Unknown said...

To continue; eggsandbakey said race is "a socially constructed category" but everything is a socially constructed category, so guess I don't understand that comment.

Unknown said...

Also the fact that it is socially constructed doesn't necessarily mean / is related to its permanence.

Jennifer said...

eggsandbakey (still LOVE this name) and Unknown,

Thanks for your comments.

eggs (for short if you will), I agree absolutely with your point about Obama's racialization and the ways that he "will not have expeirenced racialized oppresion in the same way that an Asian/American would have"--that is a really salient point and it relates to Unknown's comments, which is the tension between how people self identify vs. the way that others in society will treat them based on exterior factors, like racial phenotype.

Unknown, since it's unclear who you are and since clearly you wish to remain as much of a cipher as possible, I'll say, that I'm not sure where you are coming from with your comments because race being a social construction is a very important point since not everyone has agreed that this is so. In fact, I'm sure there are still people who think race is a matter of blood--that there is an essential essence to being black that is categorically differnent from being white.

At any rate, I appreciate the chance to have a conversation about this. I disagree that self ID "isn't really very important" and don't understand what you mean when you write "that determination is not objective"--I also think that if someone, like say an adopted person, grew up in an Asian American household but s/he wasn't Asian American, yet FELT like they were Asian American, then they have the right to say that. Scott Fujita, who looks white but was raised by a Japanese American father is a great case in point.

Taylor said...

Previously identified as 'Unknown' but not intentionally. Name is Taylor. With no disrespect to Scott Fujita, I would surmise that he is neither Asian or Caucasian, but an 'in between,' which is a 'lost place.' Because his appearance is not Japanese, he would never be accepted by Japanese, and to the degree that his father succeeded in passing on Japanese habits, he will not be accepted as a Caucasian. I don't think you can ever look at less than appearance combined with culture. Caucasians growing up among Japanese makes an intesting case, but the end sproduct I think is still a half who you could say has a foot in both identities but in fact is neither.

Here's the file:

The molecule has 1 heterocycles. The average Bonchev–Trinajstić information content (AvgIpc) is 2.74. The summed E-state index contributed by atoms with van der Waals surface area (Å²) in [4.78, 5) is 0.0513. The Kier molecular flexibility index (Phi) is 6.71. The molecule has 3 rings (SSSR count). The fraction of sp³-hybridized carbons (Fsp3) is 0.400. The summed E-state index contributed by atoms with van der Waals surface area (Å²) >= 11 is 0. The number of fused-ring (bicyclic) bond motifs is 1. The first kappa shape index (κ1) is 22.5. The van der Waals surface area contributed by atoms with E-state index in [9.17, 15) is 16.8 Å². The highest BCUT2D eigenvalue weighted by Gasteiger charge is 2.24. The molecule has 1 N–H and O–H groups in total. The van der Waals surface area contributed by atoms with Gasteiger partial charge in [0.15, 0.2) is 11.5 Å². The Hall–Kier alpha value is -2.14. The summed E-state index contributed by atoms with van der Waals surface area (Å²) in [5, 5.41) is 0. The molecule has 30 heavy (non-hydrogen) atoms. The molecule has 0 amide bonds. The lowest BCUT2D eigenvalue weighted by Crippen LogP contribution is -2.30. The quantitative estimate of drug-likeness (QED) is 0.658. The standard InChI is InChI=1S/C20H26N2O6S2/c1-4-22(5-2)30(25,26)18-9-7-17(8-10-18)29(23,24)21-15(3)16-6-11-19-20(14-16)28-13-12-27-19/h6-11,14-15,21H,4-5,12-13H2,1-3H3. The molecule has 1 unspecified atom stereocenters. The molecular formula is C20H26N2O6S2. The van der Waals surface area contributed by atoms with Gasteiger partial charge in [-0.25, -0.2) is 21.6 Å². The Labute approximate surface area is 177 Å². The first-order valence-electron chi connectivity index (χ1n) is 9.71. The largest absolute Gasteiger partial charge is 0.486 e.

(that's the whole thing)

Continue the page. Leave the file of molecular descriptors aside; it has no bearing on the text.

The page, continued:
Jalland Starr said...

Taylor, your simplification ignores the complexity of cross-racial upbringings. While I think you have points to engage with, my biggest reaction is the impression I have that you seem more interested in labeling the experiences of interracial people yourself than exploring their personal experiences curiously and with an open mind.

When someone "no disrespect"s me and then proceeds to tell me who I am or how I feel, well, they were just lying.

Taylor said...

Jared- I would agree with you that a disclaimer re "no disrespect' can then be followed by 'disrespect.' At the same time, to express an opinion or try to make a point about another's experience is not in-its-self a dissing. I am speaking from my experience, having raised three mixed=race children (all my kids are 'halfs'). As to your statement about "lying,' wouldn't you agree that your heated response with the use of that flane word is more likely to end what might be a fruitful exchange of ideas?

Jalland Starr said...

Yes, I am calling you on hiding behind "no disrespect" while actually discounting the above points and how, presumably, Fujita identifies. Of course that doesn't feel good, and if you don't want to exchange ideas anymore then it's your prerogative.

Your insight about multi-racial people and how they identify is interesting and not at all, in my opinion, without merit. Surely how someone appears affects how others treat them, and it makes sense that this, in turn, affects their behaviour and also how they perceive themselves.

All of this just provides further evidence, however, that race is a social construct. Where would the problem, the "not belonging", be if it weren't for people in society making these judgements and deciding that another person "didn't belong"?

I am not multi-racial. My identity closely matches the assumptions that others make about my culture, based on my appearance. I don't know what it's like to be multi-racial, but I can empathise somewhat with someone needing to "pick one." Or not. That's what self-identification is about.

It was unclear if you were saying that multi-racial people being "neither" was a result of how they should feel about themselves or how society views them. Clearly I believe the former is only properly defined by the individual, and the latter is more open to external discussion (i.e. by you, me, etc.). The author was talking about self-identification, and so I assumed that was what you were talking about, as well. If you want to talk about social perceptions that's cool, but best to be clear.